Protestors sleep in the streets of Iraq dreaming of a better future. My nephew Ali recently spent the night sleeping on a lonely stretch of highway to guard against a blockade erected by the protestors. Trash bags serve as the only barrier between him and the relentless rain. All for Iraq. All for a brighter future for his country. I am awed by Ali’s dedication. Winters are wet and cold in Iraq, but the protestors must hold their line. To give up and go home to the comfort of their warm beds and hot meals would mean the end. The militias would quickly seize upon the moment and make it difficult for the protestors to organize and assemble again. These brave men of Iraq take their rest in large tents erected on the protest grounds. The tents are furnished with bright colored carpets, heavy blankets, and plush pillows–small comforts from home. The protestors discuss the day’s events and what tomorrow might bring. When they are hungry, they sit on the floor and share a meal, their hands serving as utensils. An unmistakable show of brotherhood. No meal in Iraq is complete without the fragrant, fresh baked Iraqi bread, shaped like a diamond and sprinkled with sesame seeds.

One of my nephews, Mustafa, who is just seventeen years old, has been involved in the uprising since its beginning. Mustafa will send me pictures of the demonstrations and videos. It is a precious feeling of connectedness to see him and the other young men from his neighborhood smiling and singing. I open our conversation on messenger, and I feel my heart swell with pride. A group of young faces fills the screen as Mustafa pans around the inside of their tent, encouraging them to sing or attempt to say something in English. In these moments, they seem boyish, joking around in front of the camera for a stranger far away in America. It’s easy to forget that any one of them could be transformed into a picture on the wall like the martyrs. A calculated risk they accept with pride. I’ve asked my husband before how he feels about his nephews and brothers taking part in the protests. My husband knows all too well what is at risk when an uprising fails. Tears glistening in his sad brown eyes he always answers, “Scared and proud. But we are Iraqis, and we will look at a bullet coming towards us and welcome it. We are not afraid to die for Iraq. Especially in Nasiriyah.”

Nasiriyah has become an unofficial leader in the uprising. Other cities have been sending blood letters requesting the people of Nasiriyah continue the protest in their place, signed with bloody fingerprints. This comes as no surprise to anyone familiar with Nasiriyah, the southern provinces, and its history of rebellion. The Shia uprising of 1991, which resulted in my husband coming to America, was birthed in the southern provinces. “The province is known for its rebellious nature and has been an incubator for many of the country’s political movements…It later became a hub for Shia armed groups challenging the rule of former president Saddam Hussein and its marshes were used as sanctuaries for these groups after they carried out attacks” (al-Salhy).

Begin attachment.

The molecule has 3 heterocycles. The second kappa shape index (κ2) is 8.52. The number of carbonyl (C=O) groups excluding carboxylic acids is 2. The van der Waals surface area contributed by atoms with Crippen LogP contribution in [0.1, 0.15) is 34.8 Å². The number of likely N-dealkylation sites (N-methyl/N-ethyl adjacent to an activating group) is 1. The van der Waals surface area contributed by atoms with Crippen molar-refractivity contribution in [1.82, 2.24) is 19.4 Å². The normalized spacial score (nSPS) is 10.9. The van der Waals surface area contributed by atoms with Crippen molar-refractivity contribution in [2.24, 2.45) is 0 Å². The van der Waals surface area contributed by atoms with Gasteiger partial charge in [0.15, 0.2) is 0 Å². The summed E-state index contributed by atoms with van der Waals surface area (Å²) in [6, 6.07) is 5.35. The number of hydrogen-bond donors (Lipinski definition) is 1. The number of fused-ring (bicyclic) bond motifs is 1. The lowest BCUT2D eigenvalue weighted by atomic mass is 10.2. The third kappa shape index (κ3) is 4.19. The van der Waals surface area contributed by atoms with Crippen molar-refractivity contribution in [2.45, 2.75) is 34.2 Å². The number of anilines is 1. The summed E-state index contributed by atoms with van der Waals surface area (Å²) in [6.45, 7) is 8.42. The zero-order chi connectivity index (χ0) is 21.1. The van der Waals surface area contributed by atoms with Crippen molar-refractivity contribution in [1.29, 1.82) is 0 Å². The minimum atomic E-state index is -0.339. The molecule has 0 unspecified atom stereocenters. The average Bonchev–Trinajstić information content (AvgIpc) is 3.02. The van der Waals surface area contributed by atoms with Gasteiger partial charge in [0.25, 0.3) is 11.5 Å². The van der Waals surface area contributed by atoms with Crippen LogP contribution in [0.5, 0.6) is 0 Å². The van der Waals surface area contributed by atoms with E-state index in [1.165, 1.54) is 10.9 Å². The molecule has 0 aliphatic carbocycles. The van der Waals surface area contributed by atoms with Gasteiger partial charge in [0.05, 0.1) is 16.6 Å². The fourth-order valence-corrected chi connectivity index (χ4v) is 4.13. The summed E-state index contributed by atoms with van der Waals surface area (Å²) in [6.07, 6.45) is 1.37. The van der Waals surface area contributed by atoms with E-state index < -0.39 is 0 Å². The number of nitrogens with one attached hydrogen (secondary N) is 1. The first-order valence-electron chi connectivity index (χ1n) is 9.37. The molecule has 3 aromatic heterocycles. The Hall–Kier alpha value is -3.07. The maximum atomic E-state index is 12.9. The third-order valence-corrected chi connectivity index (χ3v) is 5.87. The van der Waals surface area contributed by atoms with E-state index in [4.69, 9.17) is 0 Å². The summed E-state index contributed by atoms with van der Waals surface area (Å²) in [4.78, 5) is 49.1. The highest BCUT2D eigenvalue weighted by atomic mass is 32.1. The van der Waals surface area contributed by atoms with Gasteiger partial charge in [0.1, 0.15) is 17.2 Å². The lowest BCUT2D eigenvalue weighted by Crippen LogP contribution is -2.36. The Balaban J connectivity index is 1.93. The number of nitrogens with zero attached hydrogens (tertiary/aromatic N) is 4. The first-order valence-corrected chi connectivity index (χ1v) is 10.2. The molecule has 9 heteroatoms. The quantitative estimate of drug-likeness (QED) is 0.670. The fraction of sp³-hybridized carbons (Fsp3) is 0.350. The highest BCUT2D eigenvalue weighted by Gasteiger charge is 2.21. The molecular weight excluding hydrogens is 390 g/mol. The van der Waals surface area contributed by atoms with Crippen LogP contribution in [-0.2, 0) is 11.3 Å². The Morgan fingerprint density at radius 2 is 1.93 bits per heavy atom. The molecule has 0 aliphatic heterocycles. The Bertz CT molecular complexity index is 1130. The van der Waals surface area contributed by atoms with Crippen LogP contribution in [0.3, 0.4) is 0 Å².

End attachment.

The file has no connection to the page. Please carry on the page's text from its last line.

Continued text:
In the spring of 1991, having spent decades under the foot of the government, men began to quietly organize, whispers of a revolution quickly spread through the weary and battered south. These men were fed up with not having access to the same employment opportunities that Sunnis were afforded. Further education was out of reach for anyone not belonging to the Baath Party. Shia Iraqis had their houses searched by police and government officials and were often placed under arrest and detained without having committed any crimes. The intifada of 1991 was short, lasting only a month before it was brutally crushed by the regime. This has been an exceedingly difficult subject for my husband to talk about. We have been married for almost thirteen years and over this span of time, I have heard small pieces about his time in his homeland and his involvement in the uprising of 1991. He grips these stories tightly, memories of another life. Even in marriage, trust is earned and intimate knowledge of the most painful parts of a person’s life is meted out in small pieces. The intifada had some of the same goals that the revolution of today has. They wanted to overthrow Saddam Hussein and have a new election. When I ask Haitham how many battles he was in with the Iraqi military he tells me, “I was in at least one fight a day, some of them lasting all day” (Al-Abdullah). One of the first stories I heard about Haitham’s active role in the intifada was about a gun fight he was in. He told me he felt bullets go through his hair and skim the top of his scalp. On our second Valentine’s Day, Haitham was in the hospital, grappling with overwhelming feelings of despair from the painful memories that haunted him. I was twenty years old and sitting in the hospital visiting area, holding his hand, when I first began to comprehend the weight that these memories carried inside of him. A few days prior, while at work, I received a phone call that he had attempted suicide and that I needed to come to the hospital right away. I was so confused, and in my immaturity and self-centeredness, I questioned why I wasn’t enough to make everything better for him. During his stay at St. Alphonsus was diagnosed with PTSD. In that moment, I finally began to understand that Haitham was dealing with long shadows from his time in Iraq.